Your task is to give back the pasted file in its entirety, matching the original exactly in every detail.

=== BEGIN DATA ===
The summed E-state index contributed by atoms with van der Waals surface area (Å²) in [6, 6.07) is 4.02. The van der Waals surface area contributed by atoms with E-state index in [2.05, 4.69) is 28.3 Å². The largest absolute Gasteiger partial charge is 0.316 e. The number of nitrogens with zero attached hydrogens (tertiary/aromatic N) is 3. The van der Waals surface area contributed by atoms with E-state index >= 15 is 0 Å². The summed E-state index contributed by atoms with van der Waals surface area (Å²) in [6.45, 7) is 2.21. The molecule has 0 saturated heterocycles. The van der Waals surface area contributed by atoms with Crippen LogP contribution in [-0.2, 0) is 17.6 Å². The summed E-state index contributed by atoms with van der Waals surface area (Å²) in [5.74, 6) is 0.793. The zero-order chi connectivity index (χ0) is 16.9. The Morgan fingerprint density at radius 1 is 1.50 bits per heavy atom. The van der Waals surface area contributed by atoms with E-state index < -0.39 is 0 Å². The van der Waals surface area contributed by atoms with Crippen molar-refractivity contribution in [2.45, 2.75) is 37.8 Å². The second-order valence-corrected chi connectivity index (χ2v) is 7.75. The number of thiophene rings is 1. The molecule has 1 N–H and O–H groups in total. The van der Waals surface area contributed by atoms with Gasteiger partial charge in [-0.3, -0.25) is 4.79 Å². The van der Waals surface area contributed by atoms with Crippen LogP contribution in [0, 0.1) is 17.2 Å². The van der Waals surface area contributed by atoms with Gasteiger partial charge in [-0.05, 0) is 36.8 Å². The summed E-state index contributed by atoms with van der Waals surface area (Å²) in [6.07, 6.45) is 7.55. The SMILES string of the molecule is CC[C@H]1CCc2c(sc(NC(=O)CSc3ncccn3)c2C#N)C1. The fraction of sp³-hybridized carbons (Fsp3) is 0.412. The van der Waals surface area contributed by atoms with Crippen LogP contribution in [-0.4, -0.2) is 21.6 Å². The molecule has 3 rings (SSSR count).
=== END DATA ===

The summed E-state index contributed by atoms with van der Waals surface area (Å²) in [6, 6.07) is 4.02. The van der Waals surface area contributed by atoms with E-state index in [2.05, 4.69) is 28.3 Å². The largest absolute Gasteiger partial charge is 0.316 e. The number of nitrogens with zero attached hydrogens (tertiary/aromatic N) is 3. The van der Waals surface area contributed by atoms with E-state index >= 15 is 0 Å². The summed E-state index contributed by atoms with van der Waals surface area (Å²) in [6.45, 7) is 2.21. The molecule has 0 saturated heterocycles. The van der Waals surface area contributed by atoms with Crippen LogP contribution in [-0.2, 0) is 17.6 Å². The summed E-state index contributed by atoms with van der Waals surface area (Å²) in [5.74, 6) is 0.793. The zero-order chi connectivity index (χ0) is 16.9. The Morgan fingerprint density at radius 1 is 1.50 bits per heavy atom. The van der Waals surface area contributed by atoms with E-state index < -0.39 is 0 Å². The van der Waals surface area contributed by atoms with Crippen molar-refractivity contribution in [2.45, 2.75) is 37.8 Å². The second-order valence-corrected chi connectivity index (χ2v) is 7.75. The number of thiophene rings is 1. The molecule has 1 N–H and O–H groups in total. The van der Waals surface area contributed by atoms with Gasteiger partial charge in [-0.3, -0.25) is 4.79 Å². The van der Waals surface area contributed by atoms with Crippen LogP contribution in [0, 0.1) is 17.2 Å². The van der Waals surface area contributed by atoms with Gasteiger partial charge in [-0.05, 0) is 36.8 Å². The summed E-state index contributed by atoms with van der Waals surface area (Å²) in [6.07, 6.45) is 7.55. The SMILES string of the molecule is CC[C@H]1CCc2c(sc(NC(=O)CSc3ncccn3)c2C#N)C1. The fraction of sp³-hybridized carbons (Fsp3) is 0.412. The van der Waals surface area contributed by atoms with Crippen LogP contribution in [-0.4, -0.2) is 21.6 Å². The molecule has 3 rings (SSSR count).